Although we’re focusing on “Great Defenses of the Civil War” at the Fourth Annual Emerging Civil War Symposium at Stevenson Ridge this year, we asked Kelly Mezurek to put her own spin on it as she considered the theme. Kelly has been researching and writing about the United States Colored Troops (USCT). The result promises to be fascinating: “‘Rebel Soldiers and Darkies on Guard over Them!’: Race, Retaliation, and Black Soldiers as Civil War Sentinels.”
“Union leadership used the USCT to transfer Confederate prisoners of war and placed black soldiers to serve as guards in northern prisons for multiple reasons, each dependent upon circumstances at the time,” Kelly explains. “Although attitudes and beliefs about racial difference affected the decisions, the immediate wartime needs had more influence on which black regiments served as guards.”
Officials did not necessarily choose black troops for sentinel duty because they were “second-rate soldiers,” as some people have argued. “The addition of the USCT who worked alongside the less-than-desirable Union soldiers therefore alters the picture of the Northern guard population,” Kelly argues. “This requires us to question if the command’s decisions concerning who should guard and transfer Confederate prisoners of war were based solely on the need to free healthier and more battle-ready soldiers from noncombat roles. While race was an integral part of the choices to assign black regiments, it was not always due to assumptions of the inferiority or inequality of the soldiers in the USCT.”
Kelly says the Union decision to use black guards affected the exchange breakdown, compliance with the Lieber Code, and implications for postwar relations.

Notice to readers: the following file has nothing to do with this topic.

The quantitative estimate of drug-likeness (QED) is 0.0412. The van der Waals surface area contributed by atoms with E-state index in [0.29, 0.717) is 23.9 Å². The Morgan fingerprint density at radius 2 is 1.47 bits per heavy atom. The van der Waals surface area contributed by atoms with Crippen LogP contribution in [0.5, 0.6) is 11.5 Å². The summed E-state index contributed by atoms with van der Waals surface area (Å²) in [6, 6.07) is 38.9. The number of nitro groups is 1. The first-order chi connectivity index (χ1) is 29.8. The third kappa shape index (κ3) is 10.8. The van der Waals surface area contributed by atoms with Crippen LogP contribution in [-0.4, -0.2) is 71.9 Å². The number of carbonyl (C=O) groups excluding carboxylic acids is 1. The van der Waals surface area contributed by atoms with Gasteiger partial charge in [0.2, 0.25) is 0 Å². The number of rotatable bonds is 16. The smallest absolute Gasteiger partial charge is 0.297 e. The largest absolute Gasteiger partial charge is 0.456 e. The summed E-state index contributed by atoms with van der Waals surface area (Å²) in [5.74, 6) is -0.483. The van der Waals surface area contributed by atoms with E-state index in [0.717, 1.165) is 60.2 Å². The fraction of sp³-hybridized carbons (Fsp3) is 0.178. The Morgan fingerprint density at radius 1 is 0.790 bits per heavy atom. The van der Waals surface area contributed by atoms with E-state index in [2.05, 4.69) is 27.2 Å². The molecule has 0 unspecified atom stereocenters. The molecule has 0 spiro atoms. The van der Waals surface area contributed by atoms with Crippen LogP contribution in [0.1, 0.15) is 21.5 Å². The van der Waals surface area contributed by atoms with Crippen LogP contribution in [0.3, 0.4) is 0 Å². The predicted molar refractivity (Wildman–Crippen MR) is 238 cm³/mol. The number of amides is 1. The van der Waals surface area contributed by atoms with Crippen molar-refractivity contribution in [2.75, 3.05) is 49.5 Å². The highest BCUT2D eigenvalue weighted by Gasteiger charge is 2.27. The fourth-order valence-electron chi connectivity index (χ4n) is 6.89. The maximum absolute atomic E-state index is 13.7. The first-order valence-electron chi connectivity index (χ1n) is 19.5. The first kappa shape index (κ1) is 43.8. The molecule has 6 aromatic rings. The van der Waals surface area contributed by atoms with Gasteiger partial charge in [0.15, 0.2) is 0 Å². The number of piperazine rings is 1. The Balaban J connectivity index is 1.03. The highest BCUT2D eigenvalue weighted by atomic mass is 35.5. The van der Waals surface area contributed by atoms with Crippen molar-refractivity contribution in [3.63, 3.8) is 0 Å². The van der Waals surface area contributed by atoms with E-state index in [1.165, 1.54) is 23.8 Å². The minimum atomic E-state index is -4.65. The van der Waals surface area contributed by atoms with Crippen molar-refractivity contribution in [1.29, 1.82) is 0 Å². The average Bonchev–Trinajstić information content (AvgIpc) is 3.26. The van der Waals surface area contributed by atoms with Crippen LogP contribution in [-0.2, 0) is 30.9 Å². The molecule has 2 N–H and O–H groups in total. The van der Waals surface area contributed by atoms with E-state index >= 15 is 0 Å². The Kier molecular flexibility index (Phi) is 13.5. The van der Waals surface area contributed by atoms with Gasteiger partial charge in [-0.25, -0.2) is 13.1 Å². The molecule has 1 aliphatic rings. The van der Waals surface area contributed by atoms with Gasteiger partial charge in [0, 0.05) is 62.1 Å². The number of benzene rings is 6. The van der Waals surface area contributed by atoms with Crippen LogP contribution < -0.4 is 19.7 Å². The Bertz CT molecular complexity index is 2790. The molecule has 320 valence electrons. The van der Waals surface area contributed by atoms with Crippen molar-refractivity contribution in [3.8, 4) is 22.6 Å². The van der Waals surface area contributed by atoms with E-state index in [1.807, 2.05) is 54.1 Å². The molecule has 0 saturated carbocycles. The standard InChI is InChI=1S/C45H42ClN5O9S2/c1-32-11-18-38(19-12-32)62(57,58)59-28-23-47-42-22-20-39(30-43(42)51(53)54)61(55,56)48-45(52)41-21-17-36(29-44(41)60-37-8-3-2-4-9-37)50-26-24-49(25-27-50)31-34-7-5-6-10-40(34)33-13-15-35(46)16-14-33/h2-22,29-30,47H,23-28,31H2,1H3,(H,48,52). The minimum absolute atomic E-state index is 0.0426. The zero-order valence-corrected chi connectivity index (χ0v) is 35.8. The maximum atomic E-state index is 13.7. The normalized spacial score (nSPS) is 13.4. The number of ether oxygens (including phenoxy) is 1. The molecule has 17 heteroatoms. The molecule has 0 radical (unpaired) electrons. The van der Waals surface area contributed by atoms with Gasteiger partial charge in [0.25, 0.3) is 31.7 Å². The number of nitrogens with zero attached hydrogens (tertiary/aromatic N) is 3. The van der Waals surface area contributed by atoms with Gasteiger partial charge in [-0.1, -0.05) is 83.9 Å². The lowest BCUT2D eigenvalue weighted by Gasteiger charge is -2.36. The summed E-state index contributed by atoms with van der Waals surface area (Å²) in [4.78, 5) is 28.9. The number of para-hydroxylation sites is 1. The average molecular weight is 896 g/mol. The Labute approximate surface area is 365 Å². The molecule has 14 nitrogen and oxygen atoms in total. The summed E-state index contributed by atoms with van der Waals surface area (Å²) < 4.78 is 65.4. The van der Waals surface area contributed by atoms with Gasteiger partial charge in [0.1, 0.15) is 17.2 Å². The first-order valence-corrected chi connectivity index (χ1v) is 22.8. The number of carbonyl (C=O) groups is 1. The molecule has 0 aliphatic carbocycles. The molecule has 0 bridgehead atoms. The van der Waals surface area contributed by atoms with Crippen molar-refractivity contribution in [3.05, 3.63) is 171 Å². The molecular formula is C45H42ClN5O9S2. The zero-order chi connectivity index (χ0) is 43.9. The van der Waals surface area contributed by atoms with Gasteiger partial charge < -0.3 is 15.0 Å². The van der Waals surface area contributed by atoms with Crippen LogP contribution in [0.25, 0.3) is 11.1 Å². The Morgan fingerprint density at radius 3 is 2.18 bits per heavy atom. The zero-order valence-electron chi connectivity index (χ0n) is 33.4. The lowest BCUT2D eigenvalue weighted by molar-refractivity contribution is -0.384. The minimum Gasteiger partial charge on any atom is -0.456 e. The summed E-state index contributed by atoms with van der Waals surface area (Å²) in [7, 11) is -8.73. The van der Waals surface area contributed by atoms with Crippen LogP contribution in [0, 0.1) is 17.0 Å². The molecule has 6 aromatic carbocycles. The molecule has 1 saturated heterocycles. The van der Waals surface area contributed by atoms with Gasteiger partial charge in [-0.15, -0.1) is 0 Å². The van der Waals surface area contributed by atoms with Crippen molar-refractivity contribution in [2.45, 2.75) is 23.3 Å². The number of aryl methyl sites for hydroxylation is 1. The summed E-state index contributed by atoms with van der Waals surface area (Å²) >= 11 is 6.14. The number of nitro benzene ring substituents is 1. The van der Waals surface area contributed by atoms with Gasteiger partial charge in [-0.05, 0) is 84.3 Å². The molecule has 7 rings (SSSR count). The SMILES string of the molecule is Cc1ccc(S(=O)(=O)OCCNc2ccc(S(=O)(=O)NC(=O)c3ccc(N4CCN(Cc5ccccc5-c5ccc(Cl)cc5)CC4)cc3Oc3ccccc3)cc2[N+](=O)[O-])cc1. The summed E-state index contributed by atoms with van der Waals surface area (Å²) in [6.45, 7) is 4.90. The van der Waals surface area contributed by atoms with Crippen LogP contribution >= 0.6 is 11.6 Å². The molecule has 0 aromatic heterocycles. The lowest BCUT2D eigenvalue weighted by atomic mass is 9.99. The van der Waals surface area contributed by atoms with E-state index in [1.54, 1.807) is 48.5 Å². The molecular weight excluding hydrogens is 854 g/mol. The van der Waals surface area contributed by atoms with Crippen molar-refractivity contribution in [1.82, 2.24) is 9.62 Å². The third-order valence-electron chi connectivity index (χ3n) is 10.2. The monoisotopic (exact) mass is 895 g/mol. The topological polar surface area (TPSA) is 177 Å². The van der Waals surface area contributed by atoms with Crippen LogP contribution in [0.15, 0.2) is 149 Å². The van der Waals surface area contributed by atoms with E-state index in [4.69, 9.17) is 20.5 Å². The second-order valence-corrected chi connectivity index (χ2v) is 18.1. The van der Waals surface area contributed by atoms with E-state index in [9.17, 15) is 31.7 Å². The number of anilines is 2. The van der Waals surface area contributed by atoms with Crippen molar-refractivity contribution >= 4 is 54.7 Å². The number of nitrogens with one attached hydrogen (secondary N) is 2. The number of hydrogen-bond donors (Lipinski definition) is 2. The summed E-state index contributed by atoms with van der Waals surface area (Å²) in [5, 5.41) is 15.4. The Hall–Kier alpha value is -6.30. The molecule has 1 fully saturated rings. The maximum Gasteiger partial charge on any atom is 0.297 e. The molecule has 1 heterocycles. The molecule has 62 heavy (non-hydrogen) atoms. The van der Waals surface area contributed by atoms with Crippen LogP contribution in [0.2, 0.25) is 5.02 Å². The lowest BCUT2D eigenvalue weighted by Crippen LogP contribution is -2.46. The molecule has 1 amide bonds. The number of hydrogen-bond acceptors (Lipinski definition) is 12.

“The inclusion of black sentinels in prison and prisoner of war histories contributes to our understanding of the means and methods of retaliatory measures used in the war,” she adds, “especially the humiliation of the enemy. And importantly, it also demonstrates a greater variety of experiences and contributions of black soldiers during the Civil War.”
Kelly is an associate professor at Walsh University, where she teaches United States history. Her book, For their Own Cause: The 27th United States Colored Troops (2016), is available from The Kent State University Press. Her essay, “‘De Bottom Rails on Top Now’: Black Union Guards and Confederate Prisoners of War,” will be included in Civil War Prisons II (forthcoming 2017), a collections edited by Michael P. Gray. Mezurek is on the advisory board for the Emerging Civil War Book Series with the Southern Illinois University Press, is a speaker for the Ohio Humanities Speakers Bureau, and served as a member of the Ohio CW 150 Advisory Committee.
Tickets for this year’s Symposium, Aug. 4-6, 2017, are available for $125 (order here). They include Friday night’s reception, speakers, keynote address, and historians’ roundtable; Saturday’s line-up of talks; coffee service and lunch on Saturday; and Sunday’s tour of the Brandy Station battlefield.